So, here we are. The scene is set. We’ve got the script. Get ready for the greatest, and possibly most rewarding, performance of your lifetime!
The Climate Crisis has been catapulted to the top of the agenda which means that organisations are now prioritising how they can make their operations sustainable, and in line with the net zero targets that we simply must reach. Sustainability is at the heart of many corporate strategies. It’s being talked about in every virtual corridor and is getting greater attention on conference agendas. We’ve seen the compelling science; the 2018 IPCC special report laid out before us the carbon emission reductions that we need to achieve between now and 2050 in order to limit global heating to 1.5 degrees C and avoid catastrophic (runaway) climate change and weather patterns. We must halve global emission by 2030, halve them again by 2040 and reach net zero by 2050. In the most recent IPCC report issued on 9th August the UN Secretary-General, António Guterres, said the findings were “a code red for humanity. The alarm bells are deafening, and the evidence is irrefutable”.
Net Zero = achieving a balance between the amount of greenhouse gases going into the atmosphere and the amount removed from the atmosphere, either by natural or technical sequestration.
It’s probably fair to say that most people want to play their part in this challenge. But, for many, finding that start point can be a little overwhelming. Here are some pointers to get you started…
Familiarise yourself with the science
Like everything, the more you know the better equipped you will be to engage with stakeholders and have meaningful conversations about what to do. Familiarise yourself with the goals of the 2015 Paris Agreement and data set out by the IPCC.
Engage with your leadership and ESG team
Connect with your Environmental, Social and Governance (ESG) team and understand their goals and ambitions. Larger corporations will have certain legal obligations to measure and disclose their emissions, other smaller companies may not but may choose too. Find out what carbon reduction goals your business has set and, importantly, if they are aligned to a Science Based Target.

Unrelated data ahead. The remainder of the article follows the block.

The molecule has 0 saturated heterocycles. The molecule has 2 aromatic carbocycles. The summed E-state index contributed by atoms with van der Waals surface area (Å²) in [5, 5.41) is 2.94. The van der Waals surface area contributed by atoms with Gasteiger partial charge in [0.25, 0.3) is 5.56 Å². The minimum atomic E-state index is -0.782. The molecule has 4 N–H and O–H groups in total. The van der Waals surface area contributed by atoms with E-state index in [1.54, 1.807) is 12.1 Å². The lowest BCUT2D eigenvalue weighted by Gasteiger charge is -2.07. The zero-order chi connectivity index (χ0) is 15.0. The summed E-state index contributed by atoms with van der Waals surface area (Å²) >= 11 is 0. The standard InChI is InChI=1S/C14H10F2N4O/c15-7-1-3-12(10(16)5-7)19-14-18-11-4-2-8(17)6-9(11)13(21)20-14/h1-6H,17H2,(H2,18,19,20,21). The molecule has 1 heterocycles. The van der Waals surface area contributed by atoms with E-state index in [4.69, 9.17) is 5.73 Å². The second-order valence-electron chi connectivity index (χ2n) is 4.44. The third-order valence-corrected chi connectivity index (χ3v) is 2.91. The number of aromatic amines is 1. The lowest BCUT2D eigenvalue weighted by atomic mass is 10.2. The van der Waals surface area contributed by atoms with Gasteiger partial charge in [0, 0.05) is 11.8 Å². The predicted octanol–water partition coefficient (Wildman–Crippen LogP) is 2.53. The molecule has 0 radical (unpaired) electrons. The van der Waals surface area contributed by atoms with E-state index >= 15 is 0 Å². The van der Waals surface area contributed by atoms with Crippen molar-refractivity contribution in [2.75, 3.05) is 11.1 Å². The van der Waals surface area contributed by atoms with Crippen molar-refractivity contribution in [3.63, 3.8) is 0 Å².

Understand where corporate travel fits in
A company’s greenhouse gas emissions are classified in to 3 different ‘scopes’:
- Scope 1 – Direct emissions from owned or controlled sources
- Scope 2 – Indirect emissions from the purchase of electricity, steam, heating and cooling
- Scope 3 – All other indirect emissions from a company’s value chain, including Business Travel
Whilst scope 3 emission reporting is optional, business travel is often a reported category as it can account for a significant % of a company’s overall carbon footprint (one leading, global consulting firm recently said that carbon emissions from travel accounted for 75% of the company’s overall output in the financial year 2019!). Therefore, the role of a travel manager could be strategically significant in achieving your company’s emission reductions.
Identify your data sources to gather and measure your activity
Find out where you need to go in order to access your data and then start collating this. You’ll need to choose a methodology framework to calculate your emissions and it’s important to get the most accurate conversation that you can in order to create your baseline. Example frameworks, guidelines and methodologies include:
- UK Government Guidance via BEIS (Department for Business, Energy and Industrial Strategy)
- WRI/WBCSD Greenhouse Gas Protocol Corporate Standard
- ISO 14064 (Carbon)
- ISO 50001 (Energy)
- Climate Disclosure Standards Boards Climate Change Reporting Framework
- GRI Sustainability reporting guidelines
Start creating an emissions reduction strategy
The carbon management hierarchy is a really useful tool to address emissions reductions and lays out this best practice approach:
- Avoid – Avoid carbon intensive activities and putting emissions into the atmosphere in the first place
- Reduce – Do whatever you do more efficiently
- Replace – Replace high-carbon energy sources with low- carbon energy sources such as jet fuel with sustainable aviation fuel (SAF) and combustion engines with electric fleets
- Remove – Offset those emission that cannot be eliminated by any of the above activity. This may include nature-based solutions or negative emissions technology, as well as many carbon avoidance projects that can be invested in
Being able to frame your conversation and articulate the speed of change required will be essential in order to meet our collective goal.
In a recent webinar by WWF entitled ‘1.5 degrees C – Why delay is as dangerous as denial’, Sir Robert Tony Watson said that if we don’t halve our global emissions by 2030 then we are reliant on non-proven technology to solve climate change.
Even the Queen of England said recently, whilst visiting global warming experts in Scotland, that tackling climate change will mean a change to “the way we do things”.
My hope is that we will stand at the first checkpoint in 2030 having collectively achieved the first milestone and halved emissions, knowing that we played our part in having the conversation, raising awareness, and taking action.
In my next blog I’ll talk about some of the headlines to watch out for, to make sure that we all keep our eye on the end game but, for now, ladies and gentlemen, messieurs dames, it’s time for sustainability to take centre stage.
Helen Hodgkinson, FESTIVE ROAD, UK